Law Times

January 28, 2019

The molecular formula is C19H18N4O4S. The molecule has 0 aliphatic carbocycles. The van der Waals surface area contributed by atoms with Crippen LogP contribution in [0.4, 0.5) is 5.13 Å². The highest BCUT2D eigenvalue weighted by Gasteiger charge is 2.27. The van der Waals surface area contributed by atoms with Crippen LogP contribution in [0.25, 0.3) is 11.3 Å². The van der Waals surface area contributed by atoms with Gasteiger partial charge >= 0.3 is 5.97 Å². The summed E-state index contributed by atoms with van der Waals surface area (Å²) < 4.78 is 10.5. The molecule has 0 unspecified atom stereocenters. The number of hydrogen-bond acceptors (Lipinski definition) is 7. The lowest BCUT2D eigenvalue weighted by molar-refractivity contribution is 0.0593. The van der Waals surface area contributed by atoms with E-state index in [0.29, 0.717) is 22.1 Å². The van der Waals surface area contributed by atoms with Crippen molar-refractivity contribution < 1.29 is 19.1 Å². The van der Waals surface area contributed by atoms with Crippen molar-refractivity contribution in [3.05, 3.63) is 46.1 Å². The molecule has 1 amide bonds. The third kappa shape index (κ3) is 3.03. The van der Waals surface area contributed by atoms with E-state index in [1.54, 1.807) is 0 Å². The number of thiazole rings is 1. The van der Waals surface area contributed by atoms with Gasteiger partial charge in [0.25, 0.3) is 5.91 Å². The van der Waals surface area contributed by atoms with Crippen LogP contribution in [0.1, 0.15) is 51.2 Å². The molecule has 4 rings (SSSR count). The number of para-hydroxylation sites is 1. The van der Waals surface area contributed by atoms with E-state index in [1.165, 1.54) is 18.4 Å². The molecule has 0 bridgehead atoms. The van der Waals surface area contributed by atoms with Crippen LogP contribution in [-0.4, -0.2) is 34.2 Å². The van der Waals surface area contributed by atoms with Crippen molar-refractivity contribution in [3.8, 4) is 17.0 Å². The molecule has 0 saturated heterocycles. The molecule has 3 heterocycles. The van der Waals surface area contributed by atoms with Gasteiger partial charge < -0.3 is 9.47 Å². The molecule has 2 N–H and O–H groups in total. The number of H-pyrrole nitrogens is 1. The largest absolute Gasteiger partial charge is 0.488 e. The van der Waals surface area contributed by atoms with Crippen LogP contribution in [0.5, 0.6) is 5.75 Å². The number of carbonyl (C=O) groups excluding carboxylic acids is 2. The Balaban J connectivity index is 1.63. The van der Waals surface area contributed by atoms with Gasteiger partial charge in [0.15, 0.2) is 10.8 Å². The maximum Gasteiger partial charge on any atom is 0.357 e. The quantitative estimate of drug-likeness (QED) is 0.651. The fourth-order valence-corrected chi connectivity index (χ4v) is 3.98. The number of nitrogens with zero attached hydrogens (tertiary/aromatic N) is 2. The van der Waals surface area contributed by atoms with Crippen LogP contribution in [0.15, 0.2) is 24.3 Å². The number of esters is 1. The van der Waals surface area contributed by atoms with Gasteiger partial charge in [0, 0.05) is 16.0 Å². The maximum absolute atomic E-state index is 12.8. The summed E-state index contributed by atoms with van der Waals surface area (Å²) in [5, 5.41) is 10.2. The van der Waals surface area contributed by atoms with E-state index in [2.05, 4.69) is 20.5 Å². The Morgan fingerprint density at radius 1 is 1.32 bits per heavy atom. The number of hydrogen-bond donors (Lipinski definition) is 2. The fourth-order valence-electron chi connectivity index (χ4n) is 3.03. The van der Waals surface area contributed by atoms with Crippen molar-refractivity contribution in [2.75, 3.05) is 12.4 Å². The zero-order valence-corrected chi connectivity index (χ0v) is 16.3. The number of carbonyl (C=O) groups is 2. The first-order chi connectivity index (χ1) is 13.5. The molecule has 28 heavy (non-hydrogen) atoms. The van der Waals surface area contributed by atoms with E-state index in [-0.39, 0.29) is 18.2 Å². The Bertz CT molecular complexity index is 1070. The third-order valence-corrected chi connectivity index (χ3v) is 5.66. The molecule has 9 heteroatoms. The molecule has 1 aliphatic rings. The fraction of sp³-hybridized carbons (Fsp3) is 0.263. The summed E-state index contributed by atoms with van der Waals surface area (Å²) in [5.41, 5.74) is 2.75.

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www.lawtimesnews.com LAW TIMES 2 COVERING ONTARIO'S LEGAL SCENE | JANUARY 28, 2019 Court ruling, which allowed his award for legal costs to be subject to the contingency agreement he signed with his lawyers at Stock- woods LLP. "The court reminded us that they will scrutinize contingency fee agreements more closely than for another commercial contract," says Kate Mazzucco, a partner at Beyond Law LLP in Toronto. Mazzucco says the case con- tained instructive points for lawyers who use contingency agreements. It was important to the court that the terms were set out at the outset of the relationship as op- posed to the end of the relation- ship, that the client was encour- aged to seek independent legal advice to look at the agreement and that the language of the agreement was clear and free from ambiguity and uncertain- ty, she says. According to s. 28.1(8) of the Solicitors Act, you can't arrange a contingency fee on a legal costs award unless the lawyer and cli- ent jointly ask the judge for ap- proval, satisfying the judge that the litigation was one of excep- tional circumstances, which jus- tify the payment. The case revolved around paragraph 16 of Almalki's con- tingency fee agreement, which stated that any award for legal costs be included in the con- tingency fee amount and, as re- quired under s. 28.1 of the act, if requested by their lawyers, the clients agree to jointly apply to get the judge's approval. Almalki argued that Stock- woods should not have pro- ceeded by way of motion to seek approval for the contingency fee agreement and rather should have commenced a new pro- ceeding by way of application. The court rejected Almalki's ar- gument. Almalki also asked the judge to determine whether paragraph 16 of the contingency agreement is enforceable, argued he was wrongly denied the opportunity to make submissions regarding the existence of exceptional cir- cumstances and proposed that the lower court was wrong in finding that those exceptional circumstances existed. The Court of Appeal, how- ever, found Almalki's reading of paragraph 16 "untenable." Steven Rastin, managing partner of Rastin & Associates in Barrie, Ont., says suing the federal government for extra- territorial conduct, with the kind of resources and teams of lawyers they can summon to fight a case, sounds like it is probably high-risk litigation and a good candidate for exceptional circumstances. "Had these guys gone to 50 law firms, back when this case started, I bet you 47 of them would have refused to take the case," Rastin says. The Court of Appeal found that the motion judge had prop- erly considered the factors indi- cating this litigation was that of exceptional circumstances. There was factual and legal complexity, it put Stockwoods at "substantial financial risk," took several years, had significant importance to the public and Stockwoods spent "immense re- sources" to achieve a "very good result." Stockwoods had advised its client Almalki to seek indepen- dent legal advice before signing the fee agreement, which he did. Darcy Merkur, a personal injury lawyer and partner at Thomson Rogers in Toronto, says the ruling counters the growing assumption that con- tingency fees are easy profit for personal injury lawyers. "The Court of Appeal makes it very clear that contingency fee work has its challenges," he says. "There has been a growing philosophy that personal injury lawyers profit regularly by way of contingency fee agreements. And while that is often true, the opposite proves to be true quite often as well. And a lot of these cases do not turn out to be prof- itable, especially ones that go to the doorsteps of trial or beyond." Peter I. Waldmann, who acted for the attorney general of Canada, and J. Thomas Curry, who acted for Stockwoods, de- clined to provide comment. LT Canadian falsely accused of terrorism Continued from page 1 Title insurance fees face LSO consultation The Rules of Professional Conduct that govern the legal profession already specify that lawyers tell their clients that title insurance is not mandatory, as well as providing full disclo- sure of "all financial dealings" between the law firm and title insurance company, the report said. But the law society found that about a third of law firms did not disclose the fees in writing to cli- ents, based on audits in 2016 and 2017, the report said. The tactics that some title insurance companies use to build relationships with some real estate lawyers have already faced scrutiny in the United States, says Maurizio Romanin, a Toronto lawyer who runs a legal technology company and is board chairman of a U.S. title insurance underwriter. "You shouldn't really be mak- ing a decision on which title insurance underwriter you're working with because you get free hockey tickets or to go to a Christmas party where the booze is free or on a cruise . . . they stopped that in the phar- maceutical business," says Ro- manin, a barrister and solicitor, president of LawyerDoneDeal Corp. and chairman at Attor- neys' Title Guaranty Fund, Inc. For instance, he says, New York State recently decided to ban the practice, after an inves- tigation by the New York State Department of Financial Ser- vices found that "lavish gifts were routinely being offered in anticipation of receiving busi- ness from intermediaries such as lawyers, generally unbeknownst to and at the expense of consum- ers, who ultimately pay higher premiums as a result," wrote a panel of judges in an appeal decision, Matter of New York State Land Tit. Assn., Inc. v. New York State Dept. of Fin. Servs. "Some of the people who sup- port this say it is not an incen- tive, but I disagree — one of the ways that incentives are being provided to lawyers is through a fee that the title insurer is paying the lawyer," he says. "Nominally, that is supposed to be for work provided by the lawyer to the title insurer. . . . But what has happened [with the fees] is the title insurance pre- mium ends up costing the con- sumer more." Thornhill, Ont.-based real estate lawyer Alan Silverstein says that, if he gets a reduced rate because of the title insurer he is dealing with, he passes the sav- ings on to his client instead. "It doesn't matter what pro- fession you are in, there is always a concern about referral fees. 'Referral fees' can be, in some re- spects, a nice way of saying kick- backs," says Silverstein. "Personally, I think what we have in place is fine. If there are problems, there has to be greater enforcement. I don't know if we have to start prohibiting rela- tionships. Leave it to the lawyer to decide if they want to accept the fee and pass it on to the cli- ent or give the client the benefit of the lower fee, which is what I do. If someone is taking it, they have to disclose it, and if they don't, there are rules in place to deal with that . . . but it is an issue that affects the public, no ques- tion about it." Romanin, on the other hand, says the issue raises questions about whether the cost of in- creased enforcement is worth it for the profession. Mercer says the renewed look at the issue in the real estate bar follows the law society's exami- nation of referral fees in other areas, such as personal injury. Last year's Professional Regu- lation Committee Report said the issue of title insurance was likely to come before Convocation in late 2018 or early 2019. LT NEWS Continued from page 1 LawSociety_LT_Jan14_19.indd 1 2019-01-08 3:16 PM